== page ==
If in the right environment and given the right care, Philodendron Squamiferum plants can grow several feet tall. They aren’t the fastest growing plants though so it shouldn’t outgrow the space for a while.

No they aren’t super fast growing and you should only expect a few leaves to pop out every now and again. They definitely won’t take over your home any time soon.

Philodendron Squamiferum Care Starter Kit

We've put together this great little starter kit that includes all of the equipment and information you'll need to take proper care of your Philodendron Squamiferum.

Philodendron Squamiferum

Common Problems with your Philodendron Squamiferum

Here are some common issues that you might run into. It's important to diagnose any issues early to give your plant the best chance of bouncing back.

Philodendron Squamiferum are quite slow growers so there will be periods of time where you don’t see any growth at all. However, if there is no growth during spring and summer then your plant might be pot-bound. Inspect the root system to see whether it needs an upgrade in pot size.

Brown leaf tips on a Philodendron Squamiferum are often caused by a lack of humidity. Make sure you are misting your plant a few times each week as well as using a humidifier to increase the humidity level.

If your Philodendron Squamiferum has brown or black leaves then you are probably overwatering your plant. If there isn’t enough drainage (eg. the drainage holes are blocked by clumps of soil) or you are simply overwatering each time then the roots on your Philodendron Squamiferum will begin to rot. This means your plant can no longer get all the water and nutrients it needs and the leaves will go brown or black. Replace the waterlogged soil with fresh potting mix and trim away the worst affected roots and leaves to prevent any more brown leaves from developing on your Philodendron Squamiferum.

Philodendron Squamiferum plants often develop yellow leaves if they are being overwatered. They are a little bit more sensitive to overwatering compared to a lot of other plants so it’s important you allow the potting mix to fully dry out between waterings to prevent yellow leaves.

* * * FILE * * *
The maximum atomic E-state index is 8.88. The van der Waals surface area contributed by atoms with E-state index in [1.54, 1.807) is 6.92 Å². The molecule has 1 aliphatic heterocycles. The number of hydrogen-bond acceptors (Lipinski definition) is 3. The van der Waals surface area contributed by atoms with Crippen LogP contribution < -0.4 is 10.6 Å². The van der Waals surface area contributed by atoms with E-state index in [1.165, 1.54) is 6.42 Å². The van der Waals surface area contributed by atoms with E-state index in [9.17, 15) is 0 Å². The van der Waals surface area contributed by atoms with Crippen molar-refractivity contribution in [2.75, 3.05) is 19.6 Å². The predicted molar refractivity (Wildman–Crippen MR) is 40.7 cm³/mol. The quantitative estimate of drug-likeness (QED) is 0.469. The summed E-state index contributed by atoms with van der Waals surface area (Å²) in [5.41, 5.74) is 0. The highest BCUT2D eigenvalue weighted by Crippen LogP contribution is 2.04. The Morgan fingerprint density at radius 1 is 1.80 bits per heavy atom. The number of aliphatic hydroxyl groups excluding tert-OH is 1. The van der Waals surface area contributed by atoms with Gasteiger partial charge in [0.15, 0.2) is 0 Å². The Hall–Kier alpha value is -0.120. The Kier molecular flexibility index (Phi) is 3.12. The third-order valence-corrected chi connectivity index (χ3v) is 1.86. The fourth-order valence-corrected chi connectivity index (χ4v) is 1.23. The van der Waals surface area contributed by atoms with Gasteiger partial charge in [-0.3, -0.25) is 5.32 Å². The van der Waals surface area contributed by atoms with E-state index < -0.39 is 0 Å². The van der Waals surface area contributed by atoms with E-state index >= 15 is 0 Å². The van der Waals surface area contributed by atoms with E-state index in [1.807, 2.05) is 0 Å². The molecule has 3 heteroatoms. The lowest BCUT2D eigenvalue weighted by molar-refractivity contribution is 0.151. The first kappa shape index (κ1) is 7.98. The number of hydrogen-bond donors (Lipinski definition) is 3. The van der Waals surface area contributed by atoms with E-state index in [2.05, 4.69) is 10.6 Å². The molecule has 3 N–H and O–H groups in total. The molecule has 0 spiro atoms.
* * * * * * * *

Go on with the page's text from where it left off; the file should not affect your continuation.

If there isn’t an issue with watering, then we recommend giving your plant a thorough once over to spot any pests (or signs of pests) as yellow leaves can also be an indicator of an infestation.

If your Philodendron Squamiferum is only developing a few yellow leaves each year, and the rate of yellowing isn’t increasing, then it might simply be natural ageing. It’s normal for your Philodendron Squamiferum to drop a few of its oldest leaves and these will often turn yellow before falling off your plant.

Watering and temperature shock are the most common reasons why Philodendron Squamiferum plants lose their leaves. We recommend investing in both a digital thermometer and moisture meter to keep track of moisture and temperature levels around your plant and these will go a long way to fixing any issues before it’s causing your Philodendron Squamiferum to lose leaves.

If your Philodendron Squamiferum is only losing a leaf or two every year, then it might just be natural ageing. These leaves will often turn yellow before falling off the plant. Usually, when your Philodendron Squamiferum is losing leaves due to natural ageing, it’s the lowest and oldest leaves that fall from your plant.

If your Philodendron Squamiferum is drooping then this often means there is an issue with watering. This can be both underwatering and overwatering as both extremes impact the roots’ ability to take up needed oxygen, moisture and nutrients for your plant which will cause it to droop.

If you can’t seem to find a problem with how you are watering your Philodendron Squamiferum, then it might also be cold temperatures that is causing your plant to droop down.

Curling leaves can be a bit of a tricky one to diagnose on Philodendron Squamiferum plants as there are quite a few causes; low humidity, underwatering, cold temperatures, direct sunlight and pests.

We recommend going through each issue one by one to see what is causing the leaves on your Philodendron Squamiferum to curl.

Simple Philodendron Squamiferum Care Requirements

It sometimes helps to take caring for your plants back to the basics, here's the key considerations that you should take into account when caring for your Philodendron Squamiferum.

These simple points should give you all you need to keep your plant happy and healthy for years to come.

Common NamePhilodendron Squamiferum
Latin NamePhilodendron Squamiferum
LightBright Indirect Light
WaterWater Moderately
HumidityHigh Humidity
Soil TypePotting Soil

Fiddle and Thorn is a participant in the Amazon Services LLC Associates Program, an affiliate advertising program designed to provide a means for sites to earn advertising fees by advertising and linking to